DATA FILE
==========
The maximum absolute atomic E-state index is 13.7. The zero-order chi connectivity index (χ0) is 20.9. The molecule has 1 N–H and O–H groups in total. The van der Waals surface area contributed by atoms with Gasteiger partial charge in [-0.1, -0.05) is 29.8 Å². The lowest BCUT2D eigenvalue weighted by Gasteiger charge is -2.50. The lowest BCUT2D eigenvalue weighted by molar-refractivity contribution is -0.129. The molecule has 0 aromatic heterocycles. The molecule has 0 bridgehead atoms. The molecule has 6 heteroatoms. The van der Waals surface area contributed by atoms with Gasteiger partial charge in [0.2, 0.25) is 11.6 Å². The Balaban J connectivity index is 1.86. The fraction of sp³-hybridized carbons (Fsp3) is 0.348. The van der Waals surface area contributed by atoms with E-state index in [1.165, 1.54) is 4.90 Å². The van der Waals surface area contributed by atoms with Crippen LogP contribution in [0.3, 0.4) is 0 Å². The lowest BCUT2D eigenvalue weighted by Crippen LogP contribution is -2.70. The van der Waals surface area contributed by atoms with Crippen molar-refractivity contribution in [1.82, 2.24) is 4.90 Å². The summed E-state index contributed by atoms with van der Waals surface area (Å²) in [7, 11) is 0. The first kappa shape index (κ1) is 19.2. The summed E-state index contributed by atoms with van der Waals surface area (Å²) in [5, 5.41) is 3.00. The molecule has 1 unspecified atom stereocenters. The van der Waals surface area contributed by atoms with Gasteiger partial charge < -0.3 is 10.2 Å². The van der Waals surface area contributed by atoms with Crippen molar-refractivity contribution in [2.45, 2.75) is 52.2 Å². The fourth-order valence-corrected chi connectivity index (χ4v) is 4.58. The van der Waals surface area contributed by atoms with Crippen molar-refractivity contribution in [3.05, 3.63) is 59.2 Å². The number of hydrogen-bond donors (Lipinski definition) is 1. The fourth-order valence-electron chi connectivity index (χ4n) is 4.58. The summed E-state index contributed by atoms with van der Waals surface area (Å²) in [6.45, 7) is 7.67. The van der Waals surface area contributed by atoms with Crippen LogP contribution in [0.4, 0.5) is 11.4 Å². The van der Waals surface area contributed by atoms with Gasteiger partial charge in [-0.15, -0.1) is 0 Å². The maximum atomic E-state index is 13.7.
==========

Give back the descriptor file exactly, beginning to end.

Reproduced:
The maximum absolute atomic E-state index is 13.7. The zero-order chi connectivity index (χ0) is 20.9. The molecule has 1 N–H and O–H groups in total. The van der Waals surface area contributed by atoms with Gasteiger partial charge in [-0.1, -0.05) is 29.8 Å². The lowest BCUT2D eigenvalue weighted by Gasteiger charge is -2.50. The lowest BCUT2D eigenvalue weighted by molar-refractivity contribution is -0.129. The molecule has 0 aromatic heterocycles. The molecule has 0 bridgehead atoms. The molecule has 6 heteroatoms. The van der Waals surface area contributed by atoms with Gasteiger partial charge in [0.2, 0.25) is 11.6 Å². The Balaban J connectivity index is 1.86. The fraction of sp³-hybridized carbons (Fsp3) is 0.348. The van der Waals surface area contributed by atoms with E-state index in [1.165, 1.54) is 4.90 Å². The van der Waals surface area contributed by atoms with Crippen LogP contribution in [0.3, 0.4) is 0 Å². The lowest BCUT2D eigenvalue weighted by Crippen LogP contribution is -2.70. The van der Waals surface area contributed by atoms with Crippen molar-refractivity contribution in [1.82, 2.24) is 4.90 Å². The summed E-state index contributed by atoms with van der Waals surface area (Å²) in [7, 11) is 0. The first kappa shape index (κ1) is 19.2. The summed E-state index contributed by atoms with van der Waals surface area (Å²) in [5, 5.41) is 3.00. The molecule has 1 unspecified atom stereocenters. The van der Waals surface area contributed by atoms with Gasteiger partial charge < -0.3 is 10.2 Å². The van der Waals surface area contributed by atoms with Crippen molar-refractivity contribution in [2.45, 2.75) is 52.2 Å². The fourth-order valence-corrected chi connectivity index (χ4v) is 4.58. The van der Waals surface area contributed by atoms with Crippen molar-refractivity contribution in [3.05, 3.63) is 59.2 Å². The number of hydrogen-bond donors (Lipinski definition) is 1. The fourth-order valence-electron chi connectivity index (χ4n) is 4.58. The summed E-state index contributed by atoms with van der Waals surface area (Å²) in [6.45, 7) is 7.67. The van der Waals surface area contributed by atoms with Crippen LogP contribution in [0.4, 0.5) is 11.4 Å². The van der Waals surface area contributed by atoms with Gasteiger partial charge in [-0.15, -0.1) is 0 Å². The maximum atomic E-state index is 13.7.